In the UIC you have Sharif and others who are sincere about their desire and search for peace; and the radical elements like Al-Shebab who pose a challenge to this desire. The Al-shabab group has even claimed that they are no longer in the UIC. Hence, it seems unlikely that they will be part of any deal as it is difficult to persuade them to join the peace efforts while Ethiopia is still in Somalia. The only way they can pose a threat though is to continue small-scale insurgency activities in few parts of the country because any deal between the UIC and the TFG will surely address the Ethiopian presence and role in future Somalia and therefore the Al-shabab may not enjoy public support and will be inept to pose a great threat if the UIC and TFG find a common ground on the Ethiopian factor and form a government of national unity. So, I would suggest to the PM that while you keep your open attitude of talking to everybody in the political divide don’t be taken aback if your call for peace falls to the deaf ears of Al-shabab. It is also an open secret that Eritrea will want to continue its proxy war through Al-shabab. But I am less worried in this camp than I am in the TFG block.
In the TFG camp you have the newly appointed PM who wants to weld Somalia and its people where as the TPLF oligarchy is a real threat to any peace deal between the two camps. TPLF unlike the Al-shabab has myriad of ways to foil any deal. While TPLF will “diplomatically” as smoke screen support the initiative of the PM since it largely has the backing of the international community it will use its nominal leader Yusuf to dethrone the PM. And Yusuf has persistently displayed that his wishes are the command of his masters in Addis Ababa. TPLF can also use other black sheeps (warlords in the TFG) to create an internal fury within the TFG to prevent any deal. The third way of course is to eliminate the PM. Yes, I mean elimination for it is well-known that the Woyane has assassinated former speaker of the TFG parliament Mr Deraw and others who stood its way in the past. So, I won’t be jiggered if they employ the same dirty ploy against PM Nur.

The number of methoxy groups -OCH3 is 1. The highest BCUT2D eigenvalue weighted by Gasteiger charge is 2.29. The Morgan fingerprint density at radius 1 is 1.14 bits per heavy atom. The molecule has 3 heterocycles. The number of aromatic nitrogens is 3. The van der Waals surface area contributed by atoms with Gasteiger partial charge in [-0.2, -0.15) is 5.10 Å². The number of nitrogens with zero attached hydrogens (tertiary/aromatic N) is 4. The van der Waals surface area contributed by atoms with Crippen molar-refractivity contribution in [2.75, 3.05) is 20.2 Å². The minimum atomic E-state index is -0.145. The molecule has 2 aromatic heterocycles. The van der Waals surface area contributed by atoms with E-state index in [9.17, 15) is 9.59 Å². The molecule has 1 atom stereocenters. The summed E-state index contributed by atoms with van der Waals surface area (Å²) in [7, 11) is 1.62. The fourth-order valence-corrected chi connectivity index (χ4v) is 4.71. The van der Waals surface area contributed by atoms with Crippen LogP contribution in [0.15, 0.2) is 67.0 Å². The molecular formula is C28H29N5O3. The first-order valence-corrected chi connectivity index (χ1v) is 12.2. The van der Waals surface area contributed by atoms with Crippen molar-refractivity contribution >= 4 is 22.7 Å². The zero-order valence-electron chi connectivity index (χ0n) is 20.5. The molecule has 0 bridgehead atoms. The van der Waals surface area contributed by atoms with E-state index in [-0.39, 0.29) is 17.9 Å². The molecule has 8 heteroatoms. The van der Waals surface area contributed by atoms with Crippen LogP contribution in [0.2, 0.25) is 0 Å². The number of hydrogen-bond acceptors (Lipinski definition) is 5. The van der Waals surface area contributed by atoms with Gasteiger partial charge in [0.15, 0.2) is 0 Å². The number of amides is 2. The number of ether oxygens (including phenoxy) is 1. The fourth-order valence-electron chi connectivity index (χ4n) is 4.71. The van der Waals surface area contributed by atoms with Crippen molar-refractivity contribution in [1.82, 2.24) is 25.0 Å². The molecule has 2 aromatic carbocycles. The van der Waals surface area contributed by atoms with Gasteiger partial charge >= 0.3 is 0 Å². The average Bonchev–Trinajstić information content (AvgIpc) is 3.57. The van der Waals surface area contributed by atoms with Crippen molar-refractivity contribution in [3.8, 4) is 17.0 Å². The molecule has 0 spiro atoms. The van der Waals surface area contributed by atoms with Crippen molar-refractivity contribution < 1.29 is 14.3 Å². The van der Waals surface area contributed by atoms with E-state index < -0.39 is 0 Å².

Woyane’s tatty and time-worn tactics are neither new to the Somali people nor to their PM but I want the PM to grid up his loins to confront with these likely scenarios. Mr PM, you will be provoked to quit by “anti-peace elements”, to borrow the TPLF’s jargon, in both camps. You will be bombarded and attacked by them and they may even try to blackmail you into agreeing to their terms once they get you spooked through terror. But since you are the repository of hope not only for your country but also for the greater horn of Africa we want you to continue the kind of leadership you have shown the brief period you have been the PM and you ought to be vigilant as this is a daunting task with scores of enemies. I also want you to know that bringing the peace that Somalis yearned for for about two decades to your homeland will as well mean a lot to us in Ethiopia. We will have the chance to confront the TPLF oligarchy once it loses its US anti-terrorism cartel because of a peaceful Somalia.
We all hope and pray that Somalia will regain its place in the world under your stewardship while we continue our struggle to create a government of the people in Ethiopia. A government that will never wage an unjust war against any nation.
Henock Abdi is an Ethiopian who grew up in Somalia and who cares about the plight of the Somali people